Food and Bioprocess Technology

, Volume 7, Issue 11, pp 3293–3307

Antimicrobial Polylactic Acid Packaging Films against Listeria and Salmonella in Culture Medium and on Ready-to-Eat Meat

Original Paper

DOI: 10.1007/s11947-014-1322-x

Cite this article as:
Guo, M., Jin, T.Z. & Yang, R. Food Bioprocess Technol (2014) 7: 3293. doi:10.1007/s11947-014-1322-x

Abstract

The contamination of Listeria monocytogenes and Salmonella spp. in ready-to-eat (RTE) meat products has been a concern for the meat industry. In this study, edible chitosan-acid solutions incorporating lauric arginate ester (LAE), sodium lactate (NaL), and sorbic acid (SA) alone or in combinations were developed and coated on polylactic acid (PLA) packaging films. Antimicrobial effects of coated PLA films on the growth of Listeria innocua, L. monocytogenes, and Salmonella Typhimurium in a culture medium (tryptic soy broth, TSB) and on the surface of meat samples were investigated. Antimicrobial PLA films containing 1.94 mg/cm2 of chitosan and 1.94 μg/cm2 of LAE were the most effective against both Listeria and Salmonella in TSB and reduced them to undetectable level (<0.69 log CFU/ml). The same PLA films with LAE significantly (p < 0.05) reduced the growth of L. innocua, L. monocytogenes, and S. Typhimurium on RTE meat during 3 and 5 weeks’ storage at 10 °C, achieving 2–3 log reduction of Listeria and 1–1.5 log reduction of Salmonella as compared with controls. PLA films coated with 1.94 mg/cm2 of chitosan, 0.78 mg/cm2 of NaL, and 0.12 mg/cm2 of SA significantly reduced the growth of L. innocua but were less effective against Salmonella. The combination of NaL (0.78 mg/cm2) and SA (0.12 mg/cm2) with LAE (1.94 μg/cm2) did not generate additional or synergetic antimicrobial effect against Listeria or Salmonella on the meat surface. L. innocua had a similar sensitivity to the film treatments as L. monocytogenes, suggesting that L. innocua may be used as a surrogate of L. monocytogenes for further scaleup and validation studies. The film treatments were more effective against the microorganisms in TSB culture medium than in RTE meat, which suggests that in vivo studies are a necessary step to develop antimicrobial packaging for applications in foods.

Keywords

Antimicrobial packaging Polylactic acid film Lauric arginate Listeria Salmonella RTE meat 

Introduction

Since the nineteenth century, food packaging technology has made great advances as a result of global trends and consumer preferences. These advances are oriented to obtain improved food quality and safety. Moreover, with the movement toward globalization, food packaging also requires longer shelf life, along with the monitoring of safety and quality based upon international standards. Antimicrobial food packaging is a packaging system that is capable of killing pathogenic microorganisms that contaminate the foods or inhibiting spoilage caused by mishandling or faulty packaging. The antimicrobial function can be achieved by adding antimicrobial agents into the packaging system and/or using antimicrobial polymers that satisfy conventional packaging requirements.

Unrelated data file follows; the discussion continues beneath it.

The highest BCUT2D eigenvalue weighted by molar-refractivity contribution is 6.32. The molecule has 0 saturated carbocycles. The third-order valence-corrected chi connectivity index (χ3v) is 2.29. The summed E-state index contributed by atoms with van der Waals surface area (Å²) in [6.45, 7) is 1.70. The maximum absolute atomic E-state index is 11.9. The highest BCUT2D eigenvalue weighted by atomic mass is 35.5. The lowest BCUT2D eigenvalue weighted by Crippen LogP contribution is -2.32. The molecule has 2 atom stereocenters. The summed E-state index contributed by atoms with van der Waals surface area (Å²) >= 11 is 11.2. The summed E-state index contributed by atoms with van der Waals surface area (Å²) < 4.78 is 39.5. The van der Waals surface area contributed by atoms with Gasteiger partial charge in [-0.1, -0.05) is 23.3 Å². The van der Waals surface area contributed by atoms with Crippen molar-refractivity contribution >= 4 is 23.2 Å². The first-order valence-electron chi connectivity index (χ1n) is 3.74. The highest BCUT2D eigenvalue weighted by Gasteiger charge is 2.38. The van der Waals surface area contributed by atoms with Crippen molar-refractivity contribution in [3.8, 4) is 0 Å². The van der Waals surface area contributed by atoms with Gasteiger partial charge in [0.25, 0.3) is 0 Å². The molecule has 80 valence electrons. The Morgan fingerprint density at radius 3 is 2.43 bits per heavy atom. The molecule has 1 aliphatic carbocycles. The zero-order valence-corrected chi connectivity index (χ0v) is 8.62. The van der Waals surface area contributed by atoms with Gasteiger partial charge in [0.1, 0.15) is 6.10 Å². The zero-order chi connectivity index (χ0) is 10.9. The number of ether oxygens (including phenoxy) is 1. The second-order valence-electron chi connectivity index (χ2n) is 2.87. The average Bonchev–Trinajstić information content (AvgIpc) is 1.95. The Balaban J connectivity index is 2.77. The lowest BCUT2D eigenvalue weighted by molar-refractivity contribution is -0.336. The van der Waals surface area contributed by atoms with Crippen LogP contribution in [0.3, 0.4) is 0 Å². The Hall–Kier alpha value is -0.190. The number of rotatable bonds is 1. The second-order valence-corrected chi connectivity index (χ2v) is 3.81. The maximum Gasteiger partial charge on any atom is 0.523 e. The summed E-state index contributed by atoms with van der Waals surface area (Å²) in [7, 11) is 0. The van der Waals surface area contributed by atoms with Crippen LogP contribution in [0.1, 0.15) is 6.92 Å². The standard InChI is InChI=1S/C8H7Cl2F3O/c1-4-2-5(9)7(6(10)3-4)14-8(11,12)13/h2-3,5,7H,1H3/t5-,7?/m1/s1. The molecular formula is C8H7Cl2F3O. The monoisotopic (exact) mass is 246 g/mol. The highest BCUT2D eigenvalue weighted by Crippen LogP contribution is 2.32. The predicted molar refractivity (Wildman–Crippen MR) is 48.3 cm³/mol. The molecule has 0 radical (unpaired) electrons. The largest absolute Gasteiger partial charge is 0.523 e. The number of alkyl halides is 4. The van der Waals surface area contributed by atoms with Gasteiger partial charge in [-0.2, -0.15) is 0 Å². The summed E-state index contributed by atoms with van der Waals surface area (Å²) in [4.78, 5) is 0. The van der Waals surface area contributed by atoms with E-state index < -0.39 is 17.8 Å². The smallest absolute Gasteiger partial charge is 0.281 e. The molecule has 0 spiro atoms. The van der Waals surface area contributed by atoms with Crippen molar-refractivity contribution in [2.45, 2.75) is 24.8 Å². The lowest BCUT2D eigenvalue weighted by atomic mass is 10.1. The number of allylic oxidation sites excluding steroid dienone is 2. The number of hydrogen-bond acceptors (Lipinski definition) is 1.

Biopolymers are drawing attention from many researchers especially because of their petroleum-independent sources and eco-friendliness. Polylactic acid (PLA) is biosourced and biodegradable; therefore, the use of PLA in antimicrobial packaging could provide additional environmental benefits as compared to petroleum polymers. Since the first large-scale PLA production facility became a reality in 2002, PLA has gradually gained market importance. PLA has been used in a wide range of applications, such as food packaging materials (cups, films, and trays), textiles (shirts), nonwoven fabrics (diapers) (Jamshidian et al. 2010), as well as antimicrobial packaging materials (Jin and Niemira 2011; Jin and Zhang 2008; Liu et al. 2010, 2009).

Chitosan, a deacetylated derivative of chitin, is the second most abundant polysaccharide found in nature after cellulose and has been proved to be nontoxic, biodegradable, biofunctional, and biocompatible (Kong et al. 2010). As a packaging material, chitosan brings some advantages over other biomolecule-based active polymers because of its antimicrobial activity, bivalent mineral-chelating ability, and film-forming capacity; however, poor mechanical and gas barrier properties and weak water resistance limit its application particularly in the presence of water and humidity (Wang et al. 2005; Xu et al. 2005). Therefore, chitosan could not be used as a “stand alone” packaging material.

The recognition of the potential toxicity of synthetic antimicrobials and the health benefits attributed to many natural compounds has encouraged the quest for natural antimicrobial agents. Lauric arginate ester (LAE) is a generally recognized as safe (GRAS) food additive by the US Food and Drug Administration and is metabolized rapidly to naturally occurring amino acids, mainly arginine and ornithine, after consumption (Ruckman et al. 2004). Sodium lactate (NaL) is primarily used as a flavor enhancer in meat and poultry products (Shelef 1994). Organic acids have long been used as food additives or preservatives. The antimicrobial activity of sorbic acid as well as its salt against Listeria monocytogenes has been studied in laboratory media and in foods such as cheese, meat products, or fish (Dorsa et al. 1993; Samelis et al. 2001).